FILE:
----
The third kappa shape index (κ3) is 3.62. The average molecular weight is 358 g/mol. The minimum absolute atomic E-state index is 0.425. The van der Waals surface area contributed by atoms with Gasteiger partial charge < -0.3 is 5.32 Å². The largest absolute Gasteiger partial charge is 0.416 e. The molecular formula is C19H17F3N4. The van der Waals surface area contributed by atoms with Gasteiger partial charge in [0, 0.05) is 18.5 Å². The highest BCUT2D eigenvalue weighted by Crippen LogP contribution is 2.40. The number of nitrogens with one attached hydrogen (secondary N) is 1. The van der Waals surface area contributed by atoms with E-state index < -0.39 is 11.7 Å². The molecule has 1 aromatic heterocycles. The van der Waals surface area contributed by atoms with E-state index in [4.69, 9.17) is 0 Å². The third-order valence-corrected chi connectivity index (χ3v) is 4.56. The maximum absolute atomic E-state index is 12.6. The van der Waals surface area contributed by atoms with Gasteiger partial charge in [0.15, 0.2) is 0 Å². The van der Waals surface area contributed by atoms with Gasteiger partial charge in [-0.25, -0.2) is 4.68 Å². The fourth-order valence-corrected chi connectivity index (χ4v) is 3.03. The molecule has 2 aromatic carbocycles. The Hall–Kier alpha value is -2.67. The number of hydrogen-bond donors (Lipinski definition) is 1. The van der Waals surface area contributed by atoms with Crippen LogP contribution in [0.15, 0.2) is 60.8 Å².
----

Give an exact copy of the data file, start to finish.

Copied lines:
The third kappa shape index (κ3) is 3.62. The average molecular weight is 358 g/mol. The minimum absolute atomic E-state index is 0.425. The van der Waals surface area contributed by atoms with Gasteiger partial charge < -0.3 is 5.32 Å². The largest absolute Gasteiger partial charge is 0.416 e. The molecular formula is C19H17F3N4. The van der Waals surface area contributed by atoms with Gasteiger partial charge in [0, 0.05) is 18.5 Å². The highest BCUT2D eigenvalue weighted by Crippen LogP contribution is 2.40. The number of nitrogens with one attached hydrogen (secondary N) is 1. The van der Waals surface area contributed by atoms with E-state index < -0.39 is 11.7 Å². The molecule has 1 aromatic heterocycles. The van der Waals surface area contributed by atoms with E-state index in [4.69, 9.17) is 0 Å². The third-order valence-corrected chi connectivity index (χ3v) is 4.56. The maximum absolute atomic E-state index is 12.6. The van der Waals surface area contributed by atoms with Gasteiger partial charge in [0.15, 0.2) is 0 Å². The van der Waals surface area contributed by atoms with Gasteiger partial charge in [-0.25, -0.2) is 4.68 Å². The fourth-order valence-corrected chi connectivity index (χ4v) is 3.03. The molecule has 2 aromatic carbocycles. The Hall–Kier alpha value is -2.67. The number of hydrogen-bond donors (Lipinski definition) is 1. The van der Waals surface area contributed by atoms with Crippen LogP contribution in [0.15, 0.2) is 60.8 Å².